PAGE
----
Nicki Minaj is by no stretch of the imagination a simple being. She is at once taunting the patriarchy and adhering to its rules; spouting boss lyrics and apologizing for follower moves; boasting sexual independence and releasing a track where her two "friends" talk about how much they'd like to sleep with her as if she weren't on the track and it wasn't her song.

It's complicated.

Here's the truth: Nicki isn't some goddess who gets it all right, nor is any other celebrity. Onika Maraj is a human like the rest of us— including Beyoncé. (Never forget her elevator fight, the baby bangs debut or that epic tumble down all those stage stairs.)

We have to relinquish the idea that just because someone is famous, they are better than the rest of us, or have some cosmic understanding of how to navigate the world more efficiently. It's not true. Once we get past that idea, maybe then we can accept that our pop stars can be criticized, without immediately defaulting to the idea that said critics are just hating! It is not the 1990s, and Kris Ex, the veteran music critic who controversially tackled Minaj's career to-date on Pitchfork on Tuesday, is not hating, he's pointing out some problems with Nicki's work that I myself have and guess what, I have a vagina and it's feminist.

Let's talk, people.

In his first Pitchfork column entitled "Maybe It's Time to Stop Caring About Nicki Minaj," Ex notes that in her latest single "Only," the Queens-born rapper is "ostensibly a feminist figure, by default—allowing herself to be used like some sort of blow-up doll by her labelmates and 'brothers' Drake and Wayne." He is right.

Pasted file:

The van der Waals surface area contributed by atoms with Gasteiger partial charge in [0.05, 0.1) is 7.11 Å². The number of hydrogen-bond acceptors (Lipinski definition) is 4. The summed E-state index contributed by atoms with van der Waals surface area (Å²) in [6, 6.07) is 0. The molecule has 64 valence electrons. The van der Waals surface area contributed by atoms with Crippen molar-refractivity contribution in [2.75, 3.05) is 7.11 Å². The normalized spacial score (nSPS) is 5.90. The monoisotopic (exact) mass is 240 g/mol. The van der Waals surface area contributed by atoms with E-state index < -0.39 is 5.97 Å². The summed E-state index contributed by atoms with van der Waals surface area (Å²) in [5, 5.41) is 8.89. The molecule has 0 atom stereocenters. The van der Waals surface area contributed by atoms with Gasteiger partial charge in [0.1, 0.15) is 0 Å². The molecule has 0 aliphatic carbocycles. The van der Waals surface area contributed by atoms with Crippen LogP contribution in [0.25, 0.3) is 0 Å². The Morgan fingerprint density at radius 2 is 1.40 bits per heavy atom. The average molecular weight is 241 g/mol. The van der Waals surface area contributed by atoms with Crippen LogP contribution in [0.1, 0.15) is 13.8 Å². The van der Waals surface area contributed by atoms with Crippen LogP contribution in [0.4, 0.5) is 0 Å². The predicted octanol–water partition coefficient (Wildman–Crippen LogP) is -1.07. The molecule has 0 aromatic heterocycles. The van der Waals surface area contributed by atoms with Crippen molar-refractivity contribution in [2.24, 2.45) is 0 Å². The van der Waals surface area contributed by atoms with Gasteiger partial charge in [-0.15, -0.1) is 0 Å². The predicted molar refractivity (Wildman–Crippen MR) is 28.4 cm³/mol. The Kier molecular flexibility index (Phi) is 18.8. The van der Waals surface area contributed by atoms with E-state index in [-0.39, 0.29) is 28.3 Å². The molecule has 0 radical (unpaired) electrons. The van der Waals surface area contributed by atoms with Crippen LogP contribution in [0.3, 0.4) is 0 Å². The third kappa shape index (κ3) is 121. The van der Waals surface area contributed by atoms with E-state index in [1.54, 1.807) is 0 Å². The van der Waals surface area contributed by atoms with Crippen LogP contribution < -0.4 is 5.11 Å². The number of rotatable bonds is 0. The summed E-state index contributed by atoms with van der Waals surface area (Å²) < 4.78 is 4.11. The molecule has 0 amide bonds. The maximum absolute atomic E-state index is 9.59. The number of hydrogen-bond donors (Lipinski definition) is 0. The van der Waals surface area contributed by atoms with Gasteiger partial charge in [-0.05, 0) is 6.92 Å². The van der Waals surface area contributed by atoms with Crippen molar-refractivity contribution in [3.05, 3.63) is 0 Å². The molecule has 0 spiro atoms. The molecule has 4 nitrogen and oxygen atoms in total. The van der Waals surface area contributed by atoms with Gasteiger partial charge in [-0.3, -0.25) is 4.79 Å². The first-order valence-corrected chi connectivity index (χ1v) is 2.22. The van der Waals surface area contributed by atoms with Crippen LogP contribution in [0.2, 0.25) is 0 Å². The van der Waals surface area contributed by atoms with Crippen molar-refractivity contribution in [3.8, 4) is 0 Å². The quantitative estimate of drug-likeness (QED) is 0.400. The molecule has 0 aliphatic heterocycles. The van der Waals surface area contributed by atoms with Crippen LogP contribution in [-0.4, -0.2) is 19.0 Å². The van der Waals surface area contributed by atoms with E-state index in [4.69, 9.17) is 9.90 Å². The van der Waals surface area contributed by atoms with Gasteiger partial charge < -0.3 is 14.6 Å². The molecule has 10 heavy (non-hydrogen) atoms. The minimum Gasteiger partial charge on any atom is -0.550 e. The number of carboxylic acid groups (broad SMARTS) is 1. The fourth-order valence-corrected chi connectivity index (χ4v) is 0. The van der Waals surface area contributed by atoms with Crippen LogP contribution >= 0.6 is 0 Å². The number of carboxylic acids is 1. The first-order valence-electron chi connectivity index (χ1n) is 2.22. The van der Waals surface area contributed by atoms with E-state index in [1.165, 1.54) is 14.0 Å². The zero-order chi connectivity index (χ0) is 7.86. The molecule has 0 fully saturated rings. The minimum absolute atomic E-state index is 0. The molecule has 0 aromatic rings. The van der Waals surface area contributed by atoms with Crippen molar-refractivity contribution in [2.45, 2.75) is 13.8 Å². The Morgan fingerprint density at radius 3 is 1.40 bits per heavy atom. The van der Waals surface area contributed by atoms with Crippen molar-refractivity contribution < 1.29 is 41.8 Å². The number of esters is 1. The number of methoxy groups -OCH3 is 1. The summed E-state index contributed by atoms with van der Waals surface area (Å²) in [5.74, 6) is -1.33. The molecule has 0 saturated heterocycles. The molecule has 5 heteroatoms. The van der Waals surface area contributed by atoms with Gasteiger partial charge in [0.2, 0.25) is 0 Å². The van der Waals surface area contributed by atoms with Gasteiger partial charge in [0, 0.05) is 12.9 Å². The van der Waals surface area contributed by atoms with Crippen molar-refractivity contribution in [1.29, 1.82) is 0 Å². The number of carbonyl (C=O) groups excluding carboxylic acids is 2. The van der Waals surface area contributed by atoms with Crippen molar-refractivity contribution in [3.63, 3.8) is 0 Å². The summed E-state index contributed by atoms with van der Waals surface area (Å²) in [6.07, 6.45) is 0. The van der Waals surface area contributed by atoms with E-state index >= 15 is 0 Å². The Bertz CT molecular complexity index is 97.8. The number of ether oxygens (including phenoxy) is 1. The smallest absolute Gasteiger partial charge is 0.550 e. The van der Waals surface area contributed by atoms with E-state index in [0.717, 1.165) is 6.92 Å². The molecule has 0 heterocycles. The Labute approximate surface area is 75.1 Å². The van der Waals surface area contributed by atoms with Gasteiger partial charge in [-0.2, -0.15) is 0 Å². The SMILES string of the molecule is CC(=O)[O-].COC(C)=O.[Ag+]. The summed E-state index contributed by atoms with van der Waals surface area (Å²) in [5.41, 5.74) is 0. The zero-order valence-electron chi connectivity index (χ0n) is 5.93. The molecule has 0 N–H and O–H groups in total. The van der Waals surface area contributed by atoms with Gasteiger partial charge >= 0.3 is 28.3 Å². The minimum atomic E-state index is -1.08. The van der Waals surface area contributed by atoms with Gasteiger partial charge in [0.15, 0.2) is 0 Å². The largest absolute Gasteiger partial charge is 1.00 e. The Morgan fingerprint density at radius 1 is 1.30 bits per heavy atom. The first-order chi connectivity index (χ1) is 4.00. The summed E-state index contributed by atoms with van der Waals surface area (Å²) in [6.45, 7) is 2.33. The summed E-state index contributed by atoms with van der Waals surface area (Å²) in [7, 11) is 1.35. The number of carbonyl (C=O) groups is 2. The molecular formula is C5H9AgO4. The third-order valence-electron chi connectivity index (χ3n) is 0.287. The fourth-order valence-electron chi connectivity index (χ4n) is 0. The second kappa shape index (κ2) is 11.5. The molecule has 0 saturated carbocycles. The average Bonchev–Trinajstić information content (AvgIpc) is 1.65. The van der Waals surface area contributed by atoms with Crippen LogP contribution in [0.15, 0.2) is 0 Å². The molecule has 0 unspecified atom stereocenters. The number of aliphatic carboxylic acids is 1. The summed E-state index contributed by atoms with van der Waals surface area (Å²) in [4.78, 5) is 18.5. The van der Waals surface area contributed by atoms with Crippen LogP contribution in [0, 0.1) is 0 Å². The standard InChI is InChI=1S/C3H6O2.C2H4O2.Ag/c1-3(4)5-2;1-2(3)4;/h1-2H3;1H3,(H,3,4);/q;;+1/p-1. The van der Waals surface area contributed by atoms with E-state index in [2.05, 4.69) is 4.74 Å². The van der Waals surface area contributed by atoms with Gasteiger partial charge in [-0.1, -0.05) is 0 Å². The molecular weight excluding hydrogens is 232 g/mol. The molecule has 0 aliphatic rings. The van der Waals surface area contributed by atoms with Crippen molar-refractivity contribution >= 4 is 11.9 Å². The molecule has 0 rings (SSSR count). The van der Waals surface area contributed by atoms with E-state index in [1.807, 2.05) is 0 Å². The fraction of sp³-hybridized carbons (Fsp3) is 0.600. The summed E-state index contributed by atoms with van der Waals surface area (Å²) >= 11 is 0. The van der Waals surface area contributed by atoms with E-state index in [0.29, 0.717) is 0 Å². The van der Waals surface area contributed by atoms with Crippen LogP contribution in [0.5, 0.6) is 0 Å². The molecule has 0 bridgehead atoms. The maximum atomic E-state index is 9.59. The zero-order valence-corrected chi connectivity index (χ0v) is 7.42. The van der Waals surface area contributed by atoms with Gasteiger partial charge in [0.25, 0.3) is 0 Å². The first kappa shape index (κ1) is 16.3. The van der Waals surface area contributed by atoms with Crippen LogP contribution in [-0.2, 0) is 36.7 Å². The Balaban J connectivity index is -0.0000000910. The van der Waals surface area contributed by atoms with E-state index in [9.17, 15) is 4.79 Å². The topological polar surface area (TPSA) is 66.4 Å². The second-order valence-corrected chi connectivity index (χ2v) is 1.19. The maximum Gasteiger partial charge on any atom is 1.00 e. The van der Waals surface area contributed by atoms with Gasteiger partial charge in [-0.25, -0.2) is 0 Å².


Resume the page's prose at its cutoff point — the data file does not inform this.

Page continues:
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In the song, both Drake and Wayne talk about how they've "never fucked Nicki" for various reasons—Drake because she has a man and Wayne just because the moment hasn't presented itself? But according to the Young Money boss, she still "act like she need dick in her life," which is a disturbing thing to say if you're talking about a person who's supposed to be like a sister.

Ew.

This is Nicki's fourth single from her third album, and she should be calling all of the shots on this project, just by the sheer trajectory of her career. She has American Idol and The Other Woman under her belt now. She lives in Los Angeles. There shouldn't be any features on any of her singles, in my opinion, just her blazing star power. Instead there are three featured guests on "Only"—Drake, Lil Wayne and Chris Brown—all touting raggedy subject matter. With "Pills and Potions" and "Lookin' Ass Nigga" dropping earlier this year and fizzling out, "Anaconda," "Only" and "Bed of Lies" are the songs she's presenting to convince fans to purchase her forthcoming album The Pink Print. The first two are problematic in their own ways, but here is where I diverge from Ex.

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I like "Anaconda" because I don't take it seriously. The lyrics, in which Nicki details fictitious and perhaps real sexual encounters she's had in trade for clothes and things, are funny and JJ Fad-catchy. I don't quite agree with his reading of her lyrics as doing the job of "white supremacy and misogyny" because I see a joke which I believe is identified when she says "I'm on some dumb shit," and I am laughing at it. It's similar to my reading of Riff Raff and "Tip Toe Wing in My Jawwdinz." I get the joke.

In a Complex magazine cover story that also debuted on Tuesday, Minaj herself admits to Lauren Nostro that "Anaconda" is silly.